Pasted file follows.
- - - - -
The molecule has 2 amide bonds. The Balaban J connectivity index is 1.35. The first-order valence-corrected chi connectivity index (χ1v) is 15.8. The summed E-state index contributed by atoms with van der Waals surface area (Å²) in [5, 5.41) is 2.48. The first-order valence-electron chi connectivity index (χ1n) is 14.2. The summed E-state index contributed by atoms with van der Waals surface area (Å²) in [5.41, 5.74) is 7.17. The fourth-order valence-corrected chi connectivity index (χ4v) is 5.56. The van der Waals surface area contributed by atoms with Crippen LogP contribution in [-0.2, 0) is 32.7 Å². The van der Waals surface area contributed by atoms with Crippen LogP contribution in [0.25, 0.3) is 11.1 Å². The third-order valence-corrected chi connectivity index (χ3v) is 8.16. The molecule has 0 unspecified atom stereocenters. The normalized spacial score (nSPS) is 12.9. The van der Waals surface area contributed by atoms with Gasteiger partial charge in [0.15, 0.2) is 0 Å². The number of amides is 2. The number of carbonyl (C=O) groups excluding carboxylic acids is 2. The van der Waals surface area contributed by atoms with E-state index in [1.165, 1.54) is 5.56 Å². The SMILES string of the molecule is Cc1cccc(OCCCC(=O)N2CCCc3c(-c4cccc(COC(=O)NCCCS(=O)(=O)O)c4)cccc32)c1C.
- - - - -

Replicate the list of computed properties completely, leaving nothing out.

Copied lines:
The molecule has 2 amide bonds. The Balaban J connectivity index is 1.35. The first-order valence-corrected chi connectivity index (χ1v) is 15.8. The summed E-state index contributed by atoms with van der Waals surface area (Å²) in [5, 5.41) is 2.48. The first-order valence-electron chi connectivity index (χ1n) is 14.2. The summed E-state index contributed by atoms with van der Waals surface area (Å²) in [5.41, 5.74) is 7.17. The fourth-order valence-corrected chi connectivity index (χ4v) is 5.56. The van der Waals surface area contributed by atoms with Crippen LogP contribution in [-0.2, 0) is 32.7 Å². The van der Waals surface area contributed by atoms with Crippen LogP contribution in [0.25, 0.3) is 11.1 Å². The third-order valence-corrected chi connectivity index (χ3v) is 8.16. The molecule has 0 unspecified atom stereocenters. The normalized spacial score (nSPS) is 12.9. The van der Waals surface area contributed by atoms with Gasteiger partial charge in [0.15, 0.2) is 0 Å². The number of amides is 2. The number of carbonyl (C=O) groups excluding carboxylic acids is 2. The van der Waals surface area contributed by atoms with E-state index in [1.165, 1.54) is 5.56 Å². The SMILES string of the molecule is Cc1cccc(OCCCC(=O)N2CCCc3c(-c4cccc(COC(=O)NCCCS(=O)(=O)O)c4)cccc32)c1C.